The fall of FTX was one of the landmarks of the crypto market liquidity crisis that reached its peak. The overexpansion during the bull market and highly leveraged trading became a deadly noose during the liquidity crunch.

In a bear market, the fight over liquidity quotas may be one of the most significant destabilizing factors in the crypto asset market, and the “weaponization” of liquidity may further exacerbate market turmoil.

While the macroeconomic environment is showing signs of improvement, the recovery from the bear market in the crypto market may be significantly delayed by the FTX exchange incident and its aftermath.

Prelude

FTX’s history ended so abruptly. If someone had said the night after the Fed’s Nov. rate hike ended that FTX would run out of liquidity in a matter of days and users wouldn’t be able to withdraw their deposits, the vast majority of investors would have felt he should go to the doctor.

Smaller exchanges may fail in a bear market. Still, the larger ones have weathered a series of regulatory and institutional bankruptcies. They have built up a reputation as “too big to fail” – until a Coindesk reporter hit “publish” on his newly written article.

Of course, the article only generated a flurry of discussion at the time: as a major exchange in the industry, the exchange token issued by FTX, FTT, was not some “junk debt” lacking in credibility. Solana was also one of the major public chains in the industry. As such, few would doubt the value of FTT and SOL. The assets on the books of Alameda Research and FTX are still “nothing to sneeze at”. Once investors lose interest in the balance sheet and article, they are back to focusing on the October CPI data – which will influence the rate hike in December and impact the crypto market.

However, the seeds of doubt were already planted deep in the minds of investors. In May and June, Luna and 3AC Capital’s investors were thinking like the above; they were either broke or had huge losses. As a result, some institutions began preparing withdrawals, creating more market rumors. Despite FTX’s efforts to combat with these rumors, some investors and institutions were ready for a “big event”.

Liquidity Nuke and Run

After nearly a year of a bear market, liquidity in the crypto market appears to have bottomed out. Monthly intra-exchange volume in the spot market has fallen to a new low since January 2021, with more and more investors choosing to hold their coins or trade in the derivatives market. In contrast, liquidity within the crypto market has remained relatively stable since June, propping up the total market cap of the crypto market at around $1 trillion for nearly 6 months.

Monthly trading volume movements within crypto exchanges, as of Nov. 9, 2022. Source: The Block

Crypto Market Cap Movements, as of Nov. 10, 2022. Source: coinmarketcap.com

The apparent stability does not mean that the crypto market is safe, and the events of May and June have left a large number of institutions involved, with PE/VC firms active in the primary market suffering the most significant losses. Some of them lost a lot of money in the Luna collapse; moreover, since most of their portfolios were in cryptocurrencies, and they had trouble liquidating their positions in time due to lockups, they were left with a more significant funding gap in a plummeted market due to panic and liquidity flight.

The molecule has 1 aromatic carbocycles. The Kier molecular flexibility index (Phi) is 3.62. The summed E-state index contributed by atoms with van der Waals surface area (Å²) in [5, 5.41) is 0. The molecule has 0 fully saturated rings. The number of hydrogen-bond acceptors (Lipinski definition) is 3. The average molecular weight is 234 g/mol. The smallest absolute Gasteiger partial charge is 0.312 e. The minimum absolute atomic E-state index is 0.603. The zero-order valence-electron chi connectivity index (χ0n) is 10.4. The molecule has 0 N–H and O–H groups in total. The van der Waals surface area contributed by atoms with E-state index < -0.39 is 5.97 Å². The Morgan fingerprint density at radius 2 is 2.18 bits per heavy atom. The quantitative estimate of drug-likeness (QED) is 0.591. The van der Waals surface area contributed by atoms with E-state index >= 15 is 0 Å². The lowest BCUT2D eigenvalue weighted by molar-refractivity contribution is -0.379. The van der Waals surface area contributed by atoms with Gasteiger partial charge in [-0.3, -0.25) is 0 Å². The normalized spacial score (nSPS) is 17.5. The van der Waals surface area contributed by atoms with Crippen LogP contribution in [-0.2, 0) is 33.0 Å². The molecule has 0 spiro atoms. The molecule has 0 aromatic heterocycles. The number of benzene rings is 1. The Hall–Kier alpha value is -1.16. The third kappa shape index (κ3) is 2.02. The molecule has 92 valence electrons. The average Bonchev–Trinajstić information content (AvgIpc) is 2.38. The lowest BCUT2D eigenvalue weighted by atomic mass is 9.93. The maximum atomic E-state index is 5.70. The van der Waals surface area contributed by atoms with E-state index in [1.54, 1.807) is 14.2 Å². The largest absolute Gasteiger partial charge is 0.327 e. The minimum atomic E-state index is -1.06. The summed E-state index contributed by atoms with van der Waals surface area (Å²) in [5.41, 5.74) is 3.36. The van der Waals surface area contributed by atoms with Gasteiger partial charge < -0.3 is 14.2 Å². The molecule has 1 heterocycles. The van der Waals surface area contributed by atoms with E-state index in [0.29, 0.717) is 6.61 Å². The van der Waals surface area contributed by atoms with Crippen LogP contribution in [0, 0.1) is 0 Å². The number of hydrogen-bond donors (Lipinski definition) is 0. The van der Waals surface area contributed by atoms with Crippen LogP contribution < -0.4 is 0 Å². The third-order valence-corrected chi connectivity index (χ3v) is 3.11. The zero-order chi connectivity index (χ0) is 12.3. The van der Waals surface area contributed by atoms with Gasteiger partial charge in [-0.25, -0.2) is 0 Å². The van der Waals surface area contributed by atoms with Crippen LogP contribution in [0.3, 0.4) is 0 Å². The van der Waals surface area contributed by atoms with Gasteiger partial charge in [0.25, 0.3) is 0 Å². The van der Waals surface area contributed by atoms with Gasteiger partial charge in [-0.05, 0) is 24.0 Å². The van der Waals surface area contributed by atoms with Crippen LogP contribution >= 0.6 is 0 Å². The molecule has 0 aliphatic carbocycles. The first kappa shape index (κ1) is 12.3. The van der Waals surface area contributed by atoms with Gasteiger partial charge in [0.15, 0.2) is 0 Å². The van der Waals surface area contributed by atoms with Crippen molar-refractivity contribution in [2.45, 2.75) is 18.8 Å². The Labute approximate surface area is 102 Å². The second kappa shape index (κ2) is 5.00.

Some institutions have since disappeared, while others have been bailed out. However, the bailout for some of the funding gaps proved further to amplify the overall risk of the entire market instead.

Let’s look at one of the protagonists of this event, Alameda Research, a Tier0 venture capital firm in the crypto market. It has only 11 projects in its portfolio that have maintained a total market cap of $100 million or more around Nov. 10. Considering that each investment was not launched independently, it is understandable how much the value of the tokens in their hands has devalued. In this case, a bailout seems to be the only option if you don’t want to declare bankruptcy.

Portfolio of Alameda Research, as of Nov. 10, 2022. Source: TokenInsight.com

FTX bailed out Alameda Research, making the latter one of the “lucky guys” to survive the May-June wave of institutional failures, with FTX providing a loan to Alameda, which likely used FTT and SOL as collateral. FTT and SOL are widely accepted collateral during the 2021 bull market; the bailout appears to be “no problem”.

This is the crux of the matter: FTT issuance is controlled by the exchange and is, in a way, the exchange’s “bank notes”, with the exchange providing the credit guarantee. But if the exchange has any problems, FTTs will become worthless. Something like this has happened many times in history.

Moreover, the collateral’s value has been shrinking: in mid-to-late May, SOL was priced at about $50, while FTT was priced at about $30. Before the Nov. incident, the value of both of them had dropped by 30–40%. Usually, the margin call should have been sent to the desk of Alameda Research. However, the news of the margin call did not appear in the press until the incident.

SOL and FTT price movements over the last 180 days, as of Nov. 10, 2022. Source: TokenInsight.com